I Didn’t Realize I Could Be Happy Too
I moved to a new city seven years ago and when I arrived I had a very clear goal for myself: to rebuild myself.
I was fresh out of a new divorce, had just relocated for a new start, and was completely emotionally lost.
My definition of rebuilding myself was characterized as attaining: a good job, a kind and trusting partner, a strong and interesting social circle and an advancement in my education with a Master’s degree.
I spent the better part of five years working extremely hard, in many aspects of my life.
I am extremely proud to say that I accomplished all of my rebuilding goals and many more, but I never stopped to ask myself where these goals came from and what purpose they served me.
I never once checked in on myself to see if these goals were making me happy.
As the years ticked onwards I kept accomplishing more and more, all the while feeling more and more desolate.
I simply could not understand why my accomplishments were not making me feel happier. The moments of happiness were so fleeting; I would get an amazing promotion, and I would feel good for about a day and then my mind would start whittling away, creating the next step I had to take.
I never gave myself a break.
I never allowed myself the ability to rest and relax, properly. Sure, I exercised, ate healthily, and socialized regularly, but I was not taking care of my mental health appropriately. Since I was functioning so well in every area of my life, I felt that this unhappiness I was feeling was fine because it was only impacting me (and I did not value me all that much).
I never sat down and made my mental health the first priority in my life.
I was always willing to sabotage myself for the greater good of an external form of success. It was not until rock bottom became a very plausible home base that I (finally) realized that I had to make me my first priority.
It took me half a decade and a lot of self-sabotaging, ruts, and depressive episodes to realize that even though I was continually succeeding in life, I was not truly happy.
I was not happy with who I was. I was not content with the person I was and on top of that, I was now extremely focused on external success and saw it as the only form of life fulfillment.
I made doing into something desirable, never realizing that all my accomplishments were not having the long term effect I thought they would.
I had hinged my entire identity on succeeding and had completely stopped asking myself if said achievements were bringing me joy.
When I finally started to make myself a priority, it felt completely unorthodox.
I had no idea what to do with myself at first. I spent the first week or so watching too much television, napping the day away and being frustrated with myself. When I finally got tired of doing nothing, I actually started digging into the real work of learning to love myself. At the time, I did not know that is what I was doing, but by the time I finished, that is exactly what I realized.
Once I learned to love myself I realized that happiness was not something which was only attainable after some achievement, but rather a feeling I could have each and every single day. Happiness is something that is completely in my control and it was life-altering once I realized this.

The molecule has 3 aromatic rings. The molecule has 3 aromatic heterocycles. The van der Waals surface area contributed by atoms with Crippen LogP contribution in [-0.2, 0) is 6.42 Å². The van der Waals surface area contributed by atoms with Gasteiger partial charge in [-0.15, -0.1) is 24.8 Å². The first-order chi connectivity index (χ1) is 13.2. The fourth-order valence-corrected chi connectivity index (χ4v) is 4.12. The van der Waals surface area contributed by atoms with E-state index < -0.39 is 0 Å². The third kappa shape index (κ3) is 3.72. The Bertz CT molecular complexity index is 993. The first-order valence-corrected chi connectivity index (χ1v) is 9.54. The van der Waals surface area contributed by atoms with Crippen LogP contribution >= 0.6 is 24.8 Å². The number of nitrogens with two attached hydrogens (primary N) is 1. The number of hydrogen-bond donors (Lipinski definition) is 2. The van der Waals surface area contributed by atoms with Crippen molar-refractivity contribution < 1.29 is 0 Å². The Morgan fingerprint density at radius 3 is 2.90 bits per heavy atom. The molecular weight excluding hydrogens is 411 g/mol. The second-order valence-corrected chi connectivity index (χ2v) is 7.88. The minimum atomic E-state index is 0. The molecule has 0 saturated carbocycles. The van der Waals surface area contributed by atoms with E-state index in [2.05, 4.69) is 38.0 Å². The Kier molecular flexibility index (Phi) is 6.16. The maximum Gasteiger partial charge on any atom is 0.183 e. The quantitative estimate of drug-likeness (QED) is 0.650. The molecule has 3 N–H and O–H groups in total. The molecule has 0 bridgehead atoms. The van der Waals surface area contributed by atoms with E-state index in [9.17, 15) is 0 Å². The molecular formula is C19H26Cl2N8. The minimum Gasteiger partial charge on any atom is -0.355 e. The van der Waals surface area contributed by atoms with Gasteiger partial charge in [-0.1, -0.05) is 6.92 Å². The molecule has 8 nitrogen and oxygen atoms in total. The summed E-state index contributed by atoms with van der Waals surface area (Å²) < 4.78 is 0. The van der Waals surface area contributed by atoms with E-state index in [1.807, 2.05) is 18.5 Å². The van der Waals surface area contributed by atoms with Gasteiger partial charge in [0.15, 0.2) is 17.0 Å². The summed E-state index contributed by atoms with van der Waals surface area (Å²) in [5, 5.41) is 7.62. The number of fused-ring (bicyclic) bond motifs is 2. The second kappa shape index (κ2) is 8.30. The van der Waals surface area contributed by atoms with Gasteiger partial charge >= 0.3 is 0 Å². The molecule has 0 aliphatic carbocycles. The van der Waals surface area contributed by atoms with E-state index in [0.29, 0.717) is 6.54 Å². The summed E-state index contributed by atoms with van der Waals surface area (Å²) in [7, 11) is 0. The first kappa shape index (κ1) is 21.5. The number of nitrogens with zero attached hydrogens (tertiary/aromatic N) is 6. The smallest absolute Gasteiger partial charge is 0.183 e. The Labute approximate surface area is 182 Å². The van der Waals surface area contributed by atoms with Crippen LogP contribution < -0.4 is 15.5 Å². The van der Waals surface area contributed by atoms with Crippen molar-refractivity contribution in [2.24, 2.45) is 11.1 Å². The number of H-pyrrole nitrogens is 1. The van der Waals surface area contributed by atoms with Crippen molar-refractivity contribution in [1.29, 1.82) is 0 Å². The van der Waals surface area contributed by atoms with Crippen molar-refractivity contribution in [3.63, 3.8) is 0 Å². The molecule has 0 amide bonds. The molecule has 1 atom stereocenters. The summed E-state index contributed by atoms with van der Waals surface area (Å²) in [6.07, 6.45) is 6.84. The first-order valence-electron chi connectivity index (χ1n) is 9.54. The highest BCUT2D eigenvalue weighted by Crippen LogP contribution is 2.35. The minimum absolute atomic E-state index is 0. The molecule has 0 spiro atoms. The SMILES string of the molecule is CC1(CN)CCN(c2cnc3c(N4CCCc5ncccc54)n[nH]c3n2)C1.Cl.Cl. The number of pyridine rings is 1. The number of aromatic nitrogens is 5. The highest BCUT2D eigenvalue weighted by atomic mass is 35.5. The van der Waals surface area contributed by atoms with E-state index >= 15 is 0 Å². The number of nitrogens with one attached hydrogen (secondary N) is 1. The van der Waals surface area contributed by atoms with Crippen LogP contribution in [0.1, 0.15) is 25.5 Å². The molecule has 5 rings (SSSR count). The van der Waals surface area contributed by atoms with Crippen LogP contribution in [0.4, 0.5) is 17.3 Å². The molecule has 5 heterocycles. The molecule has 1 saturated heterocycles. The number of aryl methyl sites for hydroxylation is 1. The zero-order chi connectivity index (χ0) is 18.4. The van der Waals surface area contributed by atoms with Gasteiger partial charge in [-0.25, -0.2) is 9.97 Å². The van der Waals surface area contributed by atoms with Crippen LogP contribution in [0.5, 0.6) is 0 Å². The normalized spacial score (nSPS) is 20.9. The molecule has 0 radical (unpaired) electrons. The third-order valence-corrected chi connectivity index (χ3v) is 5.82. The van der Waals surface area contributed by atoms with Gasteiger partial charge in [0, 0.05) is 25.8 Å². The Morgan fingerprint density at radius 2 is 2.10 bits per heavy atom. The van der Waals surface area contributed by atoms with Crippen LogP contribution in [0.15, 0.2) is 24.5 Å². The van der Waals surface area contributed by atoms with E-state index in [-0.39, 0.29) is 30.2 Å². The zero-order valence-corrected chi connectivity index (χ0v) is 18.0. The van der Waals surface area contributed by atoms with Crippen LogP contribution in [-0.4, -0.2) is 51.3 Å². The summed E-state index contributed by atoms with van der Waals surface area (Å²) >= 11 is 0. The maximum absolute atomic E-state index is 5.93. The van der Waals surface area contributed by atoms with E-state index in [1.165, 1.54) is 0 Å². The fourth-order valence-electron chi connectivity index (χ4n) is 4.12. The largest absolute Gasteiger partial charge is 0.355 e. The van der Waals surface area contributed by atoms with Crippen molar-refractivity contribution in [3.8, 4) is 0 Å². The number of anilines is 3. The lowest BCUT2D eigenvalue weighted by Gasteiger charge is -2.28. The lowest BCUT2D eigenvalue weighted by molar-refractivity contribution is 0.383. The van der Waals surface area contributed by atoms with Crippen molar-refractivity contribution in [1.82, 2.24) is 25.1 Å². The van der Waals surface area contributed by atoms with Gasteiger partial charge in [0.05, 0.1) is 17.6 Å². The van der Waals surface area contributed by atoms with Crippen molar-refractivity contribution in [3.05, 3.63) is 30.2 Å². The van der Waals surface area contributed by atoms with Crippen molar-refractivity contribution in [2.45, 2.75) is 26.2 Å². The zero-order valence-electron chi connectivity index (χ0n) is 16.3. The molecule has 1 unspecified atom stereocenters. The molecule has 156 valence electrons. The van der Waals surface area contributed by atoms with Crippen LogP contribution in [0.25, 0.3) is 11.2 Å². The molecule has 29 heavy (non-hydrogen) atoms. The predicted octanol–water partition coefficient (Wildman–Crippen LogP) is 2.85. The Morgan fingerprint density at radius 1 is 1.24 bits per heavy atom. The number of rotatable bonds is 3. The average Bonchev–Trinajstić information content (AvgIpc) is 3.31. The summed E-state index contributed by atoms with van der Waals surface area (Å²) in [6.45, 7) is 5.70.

The road to self-love and true, daily, honest happiness was not pretty, but no road to greatness ever is.
It took a lot of time reflecting on who I was and who I wanted to be. It took a lot of time realizing that money was never the true source of internal joy. It took a lot of time relearning the activities, which brought me joy as a young child, that I had shelved for decades. It took a painstakingly long time to realize that every moment of every day does not need to be filled with items to complete.
It took a lot of time to realize that not everything I did had to be for a goal or some completion point. I realized doing things for joy was not just good enough, but the true source of life’s simple pleasures.
- I learned to go for runs without tracking the miles or my pace.
- I learned to read for leisure (again), not simply for professional or academic reasons.
- I learned to take a personal day from work and not stress about what other people thought of me taking said time.
- I learned to say ‘no’ to loved ones when what they were asking of me was too much or I simply did not have the time emotional capacity to take things on.
- I learned to cut people out of my life if they were toxic to me and my betterment.
- I learned that I did not have to explain myself, my life or my decisions to anyone, ever.
- I learned to spend a day doing nothing and not feel guilty about it.
- I learned to forgive myself for past mistakes and actually let them go.
- I learned to let the past live in the past, keep the lessons the past taught me, but no longer keep carrying around the weight of the past into my daily life.
- I realized that working myself to death did not make me better for myself or others.
It took a lot of hard work to learn to be happy.
It is not like learning to ride a bike either, you must work on your happiness every single (damn) day. You must build your life around ensuring that you are taking care of yourself and that your needs are a priority to yourself.
I did not think you could be successful and happy.
I thought that being successful meant saying ‘yes’ to everyone and everything all of the time and being some sort of a real-life superhero. I did not realize that you could be successful and still have strong boundaries. I did not realize that loving and respecting yourself will make you so much happier than any external validation of success.
If there is anything I can teach someone else is to learn to love yourself and once you figure it out, never stop working on it because once you love yourself nothing that happens in the external world can impact your happiness.